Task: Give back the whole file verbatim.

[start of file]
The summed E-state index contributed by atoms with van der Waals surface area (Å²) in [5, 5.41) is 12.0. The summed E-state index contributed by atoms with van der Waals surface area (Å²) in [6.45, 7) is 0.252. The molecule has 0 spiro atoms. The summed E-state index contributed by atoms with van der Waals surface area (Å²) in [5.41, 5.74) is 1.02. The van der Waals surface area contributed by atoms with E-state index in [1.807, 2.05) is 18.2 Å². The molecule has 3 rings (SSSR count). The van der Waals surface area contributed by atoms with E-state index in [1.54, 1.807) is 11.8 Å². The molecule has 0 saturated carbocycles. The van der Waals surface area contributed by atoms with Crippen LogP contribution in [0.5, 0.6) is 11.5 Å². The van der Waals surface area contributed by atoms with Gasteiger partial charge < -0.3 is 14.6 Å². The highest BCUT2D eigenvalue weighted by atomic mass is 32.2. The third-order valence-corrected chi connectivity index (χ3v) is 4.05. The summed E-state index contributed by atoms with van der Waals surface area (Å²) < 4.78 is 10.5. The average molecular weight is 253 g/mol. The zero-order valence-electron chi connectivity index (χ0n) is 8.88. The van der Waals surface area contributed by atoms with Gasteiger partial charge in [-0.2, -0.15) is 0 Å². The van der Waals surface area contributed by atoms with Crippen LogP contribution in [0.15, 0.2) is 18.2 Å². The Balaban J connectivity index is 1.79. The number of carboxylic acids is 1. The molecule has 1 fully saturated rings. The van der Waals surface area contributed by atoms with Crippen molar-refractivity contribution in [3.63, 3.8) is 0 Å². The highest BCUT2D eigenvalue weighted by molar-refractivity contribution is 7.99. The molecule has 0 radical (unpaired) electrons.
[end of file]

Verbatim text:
The summed E-state index contributed by atoms with van der Waals surface area (Å²) in [5, 5.41) is 12.0. The summed E-state index contributed by atoms with van der Waals surface area (Å²) in [6.45, 7) is 0.252. The molecule has 0 spiro atoms. The summed E-state index contributed by atoms with van der Waals surface area (Å²) in [5.41, 5.74) is 1.02. The van der Waals surface area contributed by atoms with E-state index in [1.807, 2.05) is 18.2 Å². The molecule has 3 rings (SSSR count). The van der Waals surface area contributed by atoms with E-state index in [1.54, 1.807) is 11.8 Å². The molecule has 0 saturated carbocycles. The van der Waals surface area contributed by atoms with Crippen LogP contribution in [0.5, 0.6) is 11.5 Å². The van der Waals surface area contributed by atoms with Gasteiger partial charge < -0.3 is 14.6 Å². The highest BCUT2D eigenvalue weighted by atomic mass is 32.2. The third-order valence-corrected chi connectivity index (χ3v) is 4.05. The summed E-state index contributed by atoms with van der Waals surface area (Å²) < 4.78 is 10.5. The average molecular weight is 253 g/mol. The zero-order valence-electron chi connectivity index (χ0n) is 8.88. The van der Waals surface area contributed by atoms with Gasteiger partial charge in [-0.2, -0.15) is 0 Å². The van der Waals surface area contributed by atoms with Crippen LogP contribution in [0.15, 0.2) is 18.2 Å². The Balaban J connectivity index is 1.79. The number of carboxylic acids is 1. The molecule has 1 fully saturated rings. The van der Waals surface area contributed by atoms with Crippen molar-refractivity contribution in [3.63, 3.8) is 0 Å². The highest BCUT2D eigenvalue weighted by molar-refractivity contribution is 7.99. The molecule has 0 radical (unpaired) electrons.